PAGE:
Interview: Nadine Dorries

Dorries has been vocal from the backbenches
Dorries has been vocal from the backbenches

By Charles Maggs

"Where have you been?" Nadine Dorries asks me as I enter her office.

I've been waiting downstairs for her assistant to fetch me but a comedy of errors around parliament's imposing security entrance held the process up.

After explaining the misunderstanding, Dorries visibly relaxes. Before long the Mid Bedfordshire MP is in full swing, delivering one juicy, controversial quote after another.


For the third time since her entry to parliament in 2005 – an election she described as a calling from God - Dorries is attempting to tighten the rules on abortions. Straight off the bat, she spells out her objections to the current 24-week limit on abortions. If a "poorly" child is born at 20-weeks, the NHS will "throw everything it has at them", but healthy babies are still being aborted at 24-weeks, she insists.

Pro-choice groups are understandably critical. Research from 2007 suggests the chances of a baby born under 24-weeks are no greater now than the last time the limit was reviewed in 1990. But Dorries is dismissive, suggesting "viability can never be proven". Only unhealthy babies are born before 24-weeks, as healthy babies tend to go the term, she says. The only way of proving the viability of a healthy baby born before 20-weeks would be to deliberately induce a mother carrying a healthy baby. It's a rather useful standard for a pro-choice campaigner to rely on

"Frankly," she says, "if science, the medical profession and doctors felt there was no viability before 24-weeks, then they wouldn't try and save babies born before 24-weeks on the NHS."

Dorries attempted to lower the limit back in 2008 and failed, so what makes her think that this latest attempt - via the backbench business committee - will be successful?

"The public hadn't really had the chance to be informed or to be involved in the debate," she says. "Since 2008 I made a point of keeping it on the agenda. The public have become more involved, the media have become much more involved, and people are much better informed now. There's a reason why [pro-choice Liberal Democrat] Evan Harris lost his 5,000 majority in 2010." The abortion debate, she believes, had a "huge effect" on him losing his seat.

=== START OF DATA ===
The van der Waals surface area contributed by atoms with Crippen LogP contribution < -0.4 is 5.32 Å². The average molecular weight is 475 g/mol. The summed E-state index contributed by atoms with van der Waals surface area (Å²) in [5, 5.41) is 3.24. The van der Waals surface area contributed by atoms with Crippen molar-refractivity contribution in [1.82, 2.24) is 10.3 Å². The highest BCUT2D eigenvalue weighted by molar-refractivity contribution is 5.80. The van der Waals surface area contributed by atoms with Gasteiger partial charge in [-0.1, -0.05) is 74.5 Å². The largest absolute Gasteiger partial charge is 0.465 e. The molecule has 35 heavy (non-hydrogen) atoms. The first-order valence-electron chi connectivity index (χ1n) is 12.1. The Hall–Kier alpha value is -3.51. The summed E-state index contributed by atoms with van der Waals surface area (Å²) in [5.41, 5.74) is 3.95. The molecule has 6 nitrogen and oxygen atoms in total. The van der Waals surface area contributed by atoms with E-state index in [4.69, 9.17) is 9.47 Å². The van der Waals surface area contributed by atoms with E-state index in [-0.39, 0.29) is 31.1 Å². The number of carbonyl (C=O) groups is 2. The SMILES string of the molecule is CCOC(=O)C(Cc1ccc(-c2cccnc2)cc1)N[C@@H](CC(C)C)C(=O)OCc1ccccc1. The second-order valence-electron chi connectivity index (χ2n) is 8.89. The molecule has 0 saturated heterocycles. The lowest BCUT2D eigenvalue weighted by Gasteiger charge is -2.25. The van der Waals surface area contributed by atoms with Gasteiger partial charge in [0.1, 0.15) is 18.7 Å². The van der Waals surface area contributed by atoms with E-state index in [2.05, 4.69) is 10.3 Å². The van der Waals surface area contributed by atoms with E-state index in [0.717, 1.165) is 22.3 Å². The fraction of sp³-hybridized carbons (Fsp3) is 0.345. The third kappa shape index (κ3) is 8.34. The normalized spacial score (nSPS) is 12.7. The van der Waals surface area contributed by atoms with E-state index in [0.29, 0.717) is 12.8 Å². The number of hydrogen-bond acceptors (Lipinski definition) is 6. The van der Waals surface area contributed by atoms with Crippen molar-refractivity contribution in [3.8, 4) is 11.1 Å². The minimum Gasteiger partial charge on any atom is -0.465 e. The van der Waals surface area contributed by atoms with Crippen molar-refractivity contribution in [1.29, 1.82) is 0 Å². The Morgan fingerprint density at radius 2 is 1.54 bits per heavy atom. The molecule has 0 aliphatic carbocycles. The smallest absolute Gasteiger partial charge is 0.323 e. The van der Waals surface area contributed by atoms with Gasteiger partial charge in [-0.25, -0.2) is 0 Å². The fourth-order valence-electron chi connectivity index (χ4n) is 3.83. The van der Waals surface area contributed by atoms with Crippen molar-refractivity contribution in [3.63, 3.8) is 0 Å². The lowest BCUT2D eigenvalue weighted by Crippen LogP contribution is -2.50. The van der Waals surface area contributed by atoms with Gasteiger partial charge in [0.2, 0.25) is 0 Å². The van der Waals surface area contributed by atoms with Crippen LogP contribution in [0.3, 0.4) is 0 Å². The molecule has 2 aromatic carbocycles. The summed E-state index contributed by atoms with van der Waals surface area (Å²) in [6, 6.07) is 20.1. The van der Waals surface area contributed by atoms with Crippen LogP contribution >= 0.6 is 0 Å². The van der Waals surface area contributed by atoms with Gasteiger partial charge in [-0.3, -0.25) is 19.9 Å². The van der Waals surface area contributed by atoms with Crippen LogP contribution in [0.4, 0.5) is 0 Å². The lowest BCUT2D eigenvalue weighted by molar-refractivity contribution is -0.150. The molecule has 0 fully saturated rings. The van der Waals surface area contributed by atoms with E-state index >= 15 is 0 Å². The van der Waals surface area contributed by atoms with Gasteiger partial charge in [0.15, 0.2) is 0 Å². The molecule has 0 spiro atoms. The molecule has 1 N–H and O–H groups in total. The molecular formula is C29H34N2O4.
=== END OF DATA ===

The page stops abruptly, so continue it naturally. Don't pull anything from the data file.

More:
For Dorries, 20-weeks isn't the end game. She's quite open that she'd prefer to see a 12-week limit, as would health secretary Jeremy Hunt. This would also be in line with the European average. Tellingly, she insists she would not campaign for any further reduction, though. "I'm definitely pro-choice" she insists. Dorries speaks from the heart, but she's also a canny operator. It's hard to tell if she really holds this position or if she believes it makes her more palatable in mainstream political debate.

She insists she wouldn't push for a limit below 20 weeks, though. "I would never try to move it to lower than 20-weeks because I know the public would find it very difficult to get to that position."

A few weeks earlier, she'd written for the ConservativeHome website suggesting Downing Street would avoid a vote on 20-weeks "at all costs." She hints at a potential split between No 10 and 11 on the issue.

"Governments don't like abortion votes, they never have," she says. "David Cameron doesn't like it, I think him and George Osborne are in two completely different places. Osborne is very much pro-choice and David Cameron would like to see it reduced to 20-weeks so there is a difference there." Intriguingly, she suggests the whips don't have the "confidence" for a truly free vote. On paper, abortion votes are removed from the party whip system. As a matter of conscience, MPs are not required to vote along party lines. But this, Dorries insists, is not how it works in practice.